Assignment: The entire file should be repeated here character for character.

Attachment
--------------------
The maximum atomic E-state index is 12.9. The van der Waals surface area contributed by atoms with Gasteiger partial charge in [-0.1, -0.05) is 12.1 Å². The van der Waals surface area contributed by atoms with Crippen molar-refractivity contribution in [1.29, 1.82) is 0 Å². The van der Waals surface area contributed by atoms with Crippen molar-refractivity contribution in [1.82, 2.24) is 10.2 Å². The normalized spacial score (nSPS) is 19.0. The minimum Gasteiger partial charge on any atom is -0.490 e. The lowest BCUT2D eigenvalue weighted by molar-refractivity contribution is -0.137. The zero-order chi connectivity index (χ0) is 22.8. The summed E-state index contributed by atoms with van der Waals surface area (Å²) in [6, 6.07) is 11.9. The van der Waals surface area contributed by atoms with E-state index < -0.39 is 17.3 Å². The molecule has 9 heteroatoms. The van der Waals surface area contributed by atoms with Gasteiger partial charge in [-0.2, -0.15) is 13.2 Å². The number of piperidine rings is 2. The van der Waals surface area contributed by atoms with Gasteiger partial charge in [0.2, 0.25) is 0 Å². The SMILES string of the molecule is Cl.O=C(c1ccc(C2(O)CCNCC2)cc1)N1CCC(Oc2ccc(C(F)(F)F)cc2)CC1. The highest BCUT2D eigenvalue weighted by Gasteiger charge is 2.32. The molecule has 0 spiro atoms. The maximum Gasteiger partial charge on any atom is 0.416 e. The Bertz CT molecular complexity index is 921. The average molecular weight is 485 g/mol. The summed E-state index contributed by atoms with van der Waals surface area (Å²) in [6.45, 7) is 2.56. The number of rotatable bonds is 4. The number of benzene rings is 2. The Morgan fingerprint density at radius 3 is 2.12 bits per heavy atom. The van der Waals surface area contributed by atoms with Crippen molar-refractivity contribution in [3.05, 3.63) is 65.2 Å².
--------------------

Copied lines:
The maximum atomic E-state index is 12.9. The van der Waals surface area contributed by atoms with Gasteiger partial charge in [-0.1, -0.05) is 12.1 Å². The van der Waals surface area contributed by atoms with Crippen molar-refractivity contribution in [1.29, 1.82) is 0 Å². The van der Waals surface area contributed by atoms with Crippen molar-refractivity contribution in [1.82, 2.24) is 10.2 Å². The normalized spacial score (nSPS) is 19.0. The minimum Gasteiger partial charge on any atom is -0.490 e. The lowest BCUT2D eigenvalue weighted by molar-refractivity contribution is -0.137. The zero-order chi connectivity index (χ0) is 22.8. The summed E-state index contributed by atoms with van der Waals surface area (Å²) in [6, 6.07) is 11.9. The van der Waals surface area contributed by atoms with E-state index < -0.39 is 17.3 Å². The molecule has 9 heteroatoms. The van der Waals surface area contributed by atoms with Gasteiger partial charge in [-0.2, -0.15) is 13.2 Å². The number of piperidine rings is 2. The van der Waals surface area contributed by atoms with Gasteiger partial charge in [0.2, 0.25) is 0 Å². The SMILES string of the molecule is Cl.O=C(c1ccc(C2(O)CCNCC2)cc1)N1CCC(Oc2ccc(C(F)(F)F)cc2)CC1. The highest BCUT2D eigenvalue weighted by Gasteiger charge is 2.32. The molecule has 0 spiro atoms. The maximum Gasteiger partial charge on any atom is 0.416 e. The Bertz CT molecular complexity index is 921. The average molecular weight is 485 g/mol. The summed E-state index contributed by atoms with van der Waals surface area (Å²) in [6.45, 7) is 2.56. The number of rotatable bonds is 4. The number of benzene rings is 2. The Morgan fingerprint density at radius 3 is 2.12 bits per heavy atom. The van der Waals surface area contributed by atoms with Crippen molar-refractivity contribution in [3.05, 3.63) is 65.2 Å².